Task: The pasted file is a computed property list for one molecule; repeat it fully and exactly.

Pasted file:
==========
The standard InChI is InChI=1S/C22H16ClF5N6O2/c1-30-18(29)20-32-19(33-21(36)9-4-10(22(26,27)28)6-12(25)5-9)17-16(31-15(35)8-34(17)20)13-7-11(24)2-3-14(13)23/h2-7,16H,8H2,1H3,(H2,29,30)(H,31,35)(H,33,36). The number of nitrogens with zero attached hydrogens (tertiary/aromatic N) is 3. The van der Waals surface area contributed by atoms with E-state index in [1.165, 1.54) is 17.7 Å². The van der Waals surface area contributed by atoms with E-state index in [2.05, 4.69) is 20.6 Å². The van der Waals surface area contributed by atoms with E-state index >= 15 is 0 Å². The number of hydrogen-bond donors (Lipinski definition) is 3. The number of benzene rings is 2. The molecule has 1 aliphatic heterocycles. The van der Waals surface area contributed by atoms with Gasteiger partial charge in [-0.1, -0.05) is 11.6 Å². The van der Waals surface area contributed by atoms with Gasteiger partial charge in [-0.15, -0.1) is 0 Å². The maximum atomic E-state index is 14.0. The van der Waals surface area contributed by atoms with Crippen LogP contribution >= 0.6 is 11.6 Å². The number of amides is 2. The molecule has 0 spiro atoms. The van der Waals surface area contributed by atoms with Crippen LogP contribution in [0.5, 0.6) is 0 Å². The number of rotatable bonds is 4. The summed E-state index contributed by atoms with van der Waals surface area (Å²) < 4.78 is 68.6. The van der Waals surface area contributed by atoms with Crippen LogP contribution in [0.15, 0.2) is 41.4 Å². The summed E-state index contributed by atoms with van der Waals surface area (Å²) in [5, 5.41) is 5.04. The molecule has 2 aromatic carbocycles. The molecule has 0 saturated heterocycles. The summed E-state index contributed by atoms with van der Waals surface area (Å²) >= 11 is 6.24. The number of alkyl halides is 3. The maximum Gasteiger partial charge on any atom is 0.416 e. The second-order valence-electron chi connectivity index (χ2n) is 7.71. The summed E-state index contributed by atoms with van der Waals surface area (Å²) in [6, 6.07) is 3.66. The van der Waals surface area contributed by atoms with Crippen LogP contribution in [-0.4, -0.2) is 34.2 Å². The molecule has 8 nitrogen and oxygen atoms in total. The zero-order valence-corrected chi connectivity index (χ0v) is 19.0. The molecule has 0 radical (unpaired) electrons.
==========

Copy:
The standard InChI is InChI=1S/C22H16ClF5N6O2/c1-30-18(29)20-32-19(33-21(36)9-4-10(22(26,27)28)6-12(25)5-9)17-16(31-15(35)8-34(17)20)13-7-11(24)2-3-14(13)23/h2-7,16H,8H2,1H3,(H2,29,30)(H,31,35)(H,33,36). The number of nitrogens with zero attached hydrogens (tertiary/aromatic N) is 3. The van der Waals surface area contributed by atoms with E-state index in [1.165, 1.54) is 17.7 Å². The van der Waals surface area contributed by atoms with E-state index in [2.05, 4.69) is 20.6 Å². The van der Waals surface area contributed by atoms with E-state index >= 15 is 0 Å². The number of hydrogen-bond donors (Lipinski definition) is 3. The number of benzene rings is 2. The molecule has 1 aliphatic heterocycles. The van der Waals surface area contributed by atoms with Gasteiger partial charge in [-0.1, -0.05) is 11.6 Å². The van der Waals surface area contributed by atoms with Gasteiger partial charge in [-0.15, -0.1) is 0 Å². The maximum atomic E-state index is 14.0. The van der Waals surface area contributed by atoms with Crippen LogP contribution >= 0.6 is 11.6 Å². The number of amides is 2. The molecule has 0 spiro atoms. The van der Waals surface area contributed by atoms with Crippen LogP contribution in [0.5, 0.6) is 0 Å². The number of rotatable bonds is 4. The summed E-state index contributed by atoms with van der Waals surface area (Å²) < 4.78 is 68.6. The van der Waals surface area contributed by atoms with Crippen LogP contribution in [0.15, 0.2) is 41.4 Å². The summed E-state index contributed by atoms with van der Waals surface area (Å²) in [5, 5.41) is 5.04. The molecule has 2 aromatic carbocycles. The molecule has 0 saturated heterocycles. The summed E-state index contributed by atoms with van der Waals surface area (Å²) >= 11 is 6.24. The number of alkyl halides is 3. The maximum Gasteiger partial charge on any atom is 0.416 e. The second-order valence-electron chi connectivity index (χ2n) is 7.71. The summed E-state index contributed by atoms with van der Waals surface area (Å²) in [6, 6.07) is 3.66. The van der Waals surface area contributed by atoms with Crippen LogP contribution in [-0.4, -0.2) is 34.2 Å². The molecule has 8 nitrogen and oxygen atoms in total. The zero-order valence-corrected chi connectivity index (χ0v) is 19.0. The molecule has 0 radical (unpaired) electrons.